The relative advantage of the $10,000 in the Roth IRA in retirement could be substantially higher. For example, if Beth would pay a marginal tax rate of 46.25 percent on these TDA withdrawals in retirement, due to the taxation of Social Security benefits, then the after-tax value of the Roth IRA would be 86 percent higher in retirement than the after-tax value of the SEP-IRA, [($100,000/($100,000 x {1 – 0.4625}) – 1]. Similarly, if Beth withdraws the SEP-IRA funds in retirement and this withdrawal causes her to pay one or more spikes in Medicare premiums, then the relative advantage of the $10,000 in the Roth IRA will substantially exceed 33.3 percent.   

Finally, Joe and Sue Robinson may want to fund a Roth IRA for their grandchildren. Suppose their 16-year-old grandson, Chase, had a summer job in 2020. Of course, Chase would not be interested in investing his earnings this year in a Roth IRA, where he would have limited access to these funds until at least age 59.5. However, his grandparents could give him an amount equal to the lesser of his earned income this year or $6,000, and these funds could effectively be used to fund his Roth IRA. As a minor, Chase does not even have to know about this Roth IRA for years. However, one day he will learn about his grandparents’ generous gift of funds into his Roth IRA that could grow tax-free for 50-plus years.

In contrast, if the grandparents gave their grandson an equal amount of money that was placed in an investment account in his name, then the unearned income on these funds would be taxed each year. The SECURE Act changed the tax rate on this unearned income to the higher of the parents’ or the child’s tax rate. The ability to fund Chase’s Roth IRA, where the funds could grow tax-free for the rest of his life, is the most tax-efficient method of gifting money to this grandchild.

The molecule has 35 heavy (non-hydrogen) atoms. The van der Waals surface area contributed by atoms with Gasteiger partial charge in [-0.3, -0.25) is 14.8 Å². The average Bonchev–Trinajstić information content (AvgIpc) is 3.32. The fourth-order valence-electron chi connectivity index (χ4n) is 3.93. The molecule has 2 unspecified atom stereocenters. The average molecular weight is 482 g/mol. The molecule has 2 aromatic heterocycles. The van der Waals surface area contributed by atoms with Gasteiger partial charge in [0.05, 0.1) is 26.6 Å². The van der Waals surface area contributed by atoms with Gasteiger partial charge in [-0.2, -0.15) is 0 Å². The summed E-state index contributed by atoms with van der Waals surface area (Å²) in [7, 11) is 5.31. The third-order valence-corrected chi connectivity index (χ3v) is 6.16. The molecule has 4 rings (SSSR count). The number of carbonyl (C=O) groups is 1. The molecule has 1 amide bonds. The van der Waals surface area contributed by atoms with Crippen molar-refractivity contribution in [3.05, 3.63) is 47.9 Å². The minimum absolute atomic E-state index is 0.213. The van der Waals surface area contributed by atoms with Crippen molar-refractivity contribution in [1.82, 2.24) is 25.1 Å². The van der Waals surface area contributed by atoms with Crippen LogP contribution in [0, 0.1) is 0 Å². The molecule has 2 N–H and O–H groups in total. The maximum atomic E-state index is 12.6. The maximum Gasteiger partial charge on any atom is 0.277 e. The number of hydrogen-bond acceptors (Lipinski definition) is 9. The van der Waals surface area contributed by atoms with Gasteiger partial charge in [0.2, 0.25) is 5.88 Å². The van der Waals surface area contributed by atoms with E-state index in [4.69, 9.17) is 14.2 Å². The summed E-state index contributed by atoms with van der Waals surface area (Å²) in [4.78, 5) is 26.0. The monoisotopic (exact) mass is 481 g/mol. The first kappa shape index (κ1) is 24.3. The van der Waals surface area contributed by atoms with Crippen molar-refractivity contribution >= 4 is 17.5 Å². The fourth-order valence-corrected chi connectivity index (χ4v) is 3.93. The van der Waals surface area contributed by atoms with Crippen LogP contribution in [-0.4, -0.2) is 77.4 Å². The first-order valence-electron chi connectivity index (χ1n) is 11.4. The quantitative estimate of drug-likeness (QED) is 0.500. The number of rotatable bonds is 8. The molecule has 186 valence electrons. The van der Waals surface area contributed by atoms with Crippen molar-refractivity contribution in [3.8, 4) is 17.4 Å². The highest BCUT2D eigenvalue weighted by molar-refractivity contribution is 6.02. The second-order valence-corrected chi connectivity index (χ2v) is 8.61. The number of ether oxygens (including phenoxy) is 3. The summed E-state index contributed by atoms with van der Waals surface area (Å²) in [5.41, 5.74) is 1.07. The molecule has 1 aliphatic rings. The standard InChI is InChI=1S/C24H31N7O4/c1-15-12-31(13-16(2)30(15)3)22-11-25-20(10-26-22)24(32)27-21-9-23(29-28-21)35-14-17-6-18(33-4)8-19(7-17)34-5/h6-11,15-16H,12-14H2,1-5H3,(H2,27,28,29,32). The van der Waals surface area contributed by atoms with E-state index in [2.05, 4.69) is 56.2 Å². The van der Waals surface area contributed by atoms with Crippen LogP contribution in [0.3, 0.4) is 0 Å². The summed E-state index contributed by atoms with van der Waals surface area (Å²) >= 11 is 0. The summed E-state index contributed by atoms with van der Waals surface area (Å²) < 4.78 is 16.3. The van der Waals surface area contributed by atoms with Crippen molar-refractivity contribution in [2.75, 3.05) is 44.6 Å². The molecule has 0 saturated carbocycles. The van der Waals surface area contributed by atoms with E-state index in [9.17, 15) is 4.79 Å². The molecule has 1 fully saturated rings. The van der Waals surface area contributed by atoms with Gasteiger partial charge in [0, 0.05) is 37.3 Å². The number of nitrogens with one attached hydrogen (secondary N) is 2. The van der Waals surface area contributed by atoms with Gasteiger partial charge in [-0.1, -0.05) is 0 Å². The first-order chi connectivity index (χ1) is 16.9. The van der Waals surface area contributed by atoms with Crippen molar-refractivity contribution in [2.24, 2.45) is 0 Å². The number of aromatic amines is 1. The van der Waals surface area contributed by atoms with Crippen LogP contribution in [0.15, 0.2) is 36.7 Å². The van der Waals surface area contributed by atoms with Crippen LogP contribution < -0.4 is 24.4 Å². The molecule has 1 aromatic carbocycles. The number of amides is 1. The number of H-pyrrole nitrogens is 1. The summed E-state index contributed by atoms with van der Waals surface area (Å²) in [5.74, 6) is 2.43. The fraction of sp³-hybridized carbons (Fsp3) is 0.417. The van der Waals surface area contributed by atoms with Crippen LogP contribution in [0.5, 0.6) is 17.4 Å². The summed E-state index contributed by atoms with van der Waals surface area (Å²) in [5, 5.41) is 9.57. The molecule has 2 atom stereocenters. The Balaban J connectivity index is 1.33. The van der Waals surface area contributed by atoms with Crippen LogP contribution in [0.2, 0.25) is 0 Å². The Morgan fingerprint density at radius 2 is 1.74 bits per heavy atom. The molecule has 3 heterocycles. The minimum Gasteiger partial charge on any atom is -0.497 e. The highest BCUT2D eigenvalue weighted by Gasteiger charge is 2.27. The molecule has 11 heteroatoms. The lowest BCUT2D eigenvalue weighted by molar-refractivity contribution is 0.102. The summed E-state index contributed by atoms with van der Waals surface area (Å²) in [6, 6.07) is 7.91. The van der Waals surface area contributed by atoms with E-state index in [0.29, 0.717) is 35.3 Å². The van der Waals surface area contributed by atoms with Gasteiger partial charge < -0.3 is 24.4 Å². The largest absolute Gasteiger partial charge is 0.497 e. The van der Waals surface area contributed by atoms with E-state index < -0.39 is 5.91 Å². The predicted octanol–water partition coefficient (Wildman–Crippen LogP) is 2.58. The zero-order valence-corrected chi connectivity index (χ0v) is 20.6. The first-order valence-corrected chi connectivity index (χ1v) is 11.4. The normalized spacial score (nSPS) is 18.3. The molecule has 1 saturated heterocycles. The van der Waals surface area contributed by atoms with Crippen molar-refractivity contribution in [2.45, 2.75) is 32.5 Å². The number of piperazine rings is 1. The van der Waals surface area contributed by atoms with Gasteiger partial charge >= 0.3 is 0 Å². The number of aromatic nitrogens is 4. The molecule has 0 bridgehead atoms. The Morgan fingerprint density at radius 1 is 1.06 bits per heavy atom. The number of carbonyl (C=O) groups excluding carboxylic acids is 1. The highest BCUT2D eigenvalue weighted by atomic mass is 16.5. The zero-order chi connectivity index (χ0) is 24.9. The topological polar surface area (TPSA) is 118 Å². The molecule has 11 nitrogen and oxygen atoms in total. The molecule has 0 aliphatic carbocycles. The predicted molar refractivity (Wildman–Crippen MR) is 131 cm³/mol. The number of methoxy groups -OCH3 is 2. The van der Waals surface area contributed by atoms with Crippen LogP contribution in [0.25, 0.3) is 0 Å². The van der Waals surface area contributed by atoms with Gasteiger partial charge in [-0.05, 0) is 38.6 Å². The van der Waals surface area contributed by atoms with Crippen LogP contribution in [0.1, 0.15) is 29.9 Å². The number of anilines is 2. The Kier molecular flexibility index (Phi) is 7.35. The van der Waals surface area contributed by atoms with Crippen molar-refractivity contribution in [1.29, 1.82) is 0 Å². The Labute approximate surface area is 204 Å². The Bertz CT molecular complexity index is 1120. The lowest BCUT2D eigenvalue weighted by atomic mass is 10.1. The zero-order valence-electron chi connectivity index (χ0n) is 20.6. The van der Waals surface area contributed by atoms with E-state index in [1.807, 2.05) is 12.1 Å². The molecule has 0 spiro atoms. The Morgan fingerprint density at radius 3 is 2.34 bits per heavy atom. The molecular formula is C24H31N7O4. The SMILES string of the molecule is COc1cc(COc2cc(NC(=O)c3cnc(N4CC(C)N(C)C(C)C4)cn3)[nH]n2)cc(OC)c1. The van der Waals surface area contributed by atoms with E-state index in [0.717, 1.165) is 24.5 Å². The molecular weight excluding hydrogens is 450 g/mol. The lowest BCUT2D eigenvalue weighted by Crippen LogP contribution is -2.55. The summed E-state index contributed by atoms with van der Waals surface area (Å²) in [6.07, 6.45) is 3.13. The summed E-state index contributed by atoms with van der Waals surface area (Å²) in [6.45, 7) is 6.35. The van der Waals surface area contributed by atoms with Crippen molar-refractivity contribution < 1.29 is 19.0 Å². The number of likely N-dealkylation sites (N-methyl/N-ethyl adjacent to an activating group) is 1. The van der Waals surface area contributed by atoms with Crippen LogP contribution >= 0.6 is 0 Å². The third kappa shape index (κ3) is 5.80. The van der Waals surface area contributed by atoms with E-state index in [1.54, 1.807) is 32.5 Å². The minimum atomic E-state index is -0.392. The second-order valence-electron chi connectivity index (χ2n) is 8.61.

These giving strategies are highly tax-efficient in that they allow the gifted funds to grow tax exempt potentially for several decades. In addition, they take advantage of the child’s or grandchild’s relatively low current-year tax rates.   


  1. See the 2019 book, Income Strategies: How to Create a Tax-Efficient Withdrawal Strategy to Generate Retirement Income, by William Reichenstein, and the February 2020 Journal of Financial Planning article, “Using Roth Conversions to Add Value to Higher-Income Retirees’ Financial Portfolios,” by Reichenstein and William Meyer. See also the following articles by Reichenstein and Meyer: “Understanding the Tax Torpedo and Its Implications for Various Retirees” (July 2018 Journal of Financial Planning), and “Medicare and Tax-Planning for Higher-Income Households” (summer 2019 Journal of Wealth Management).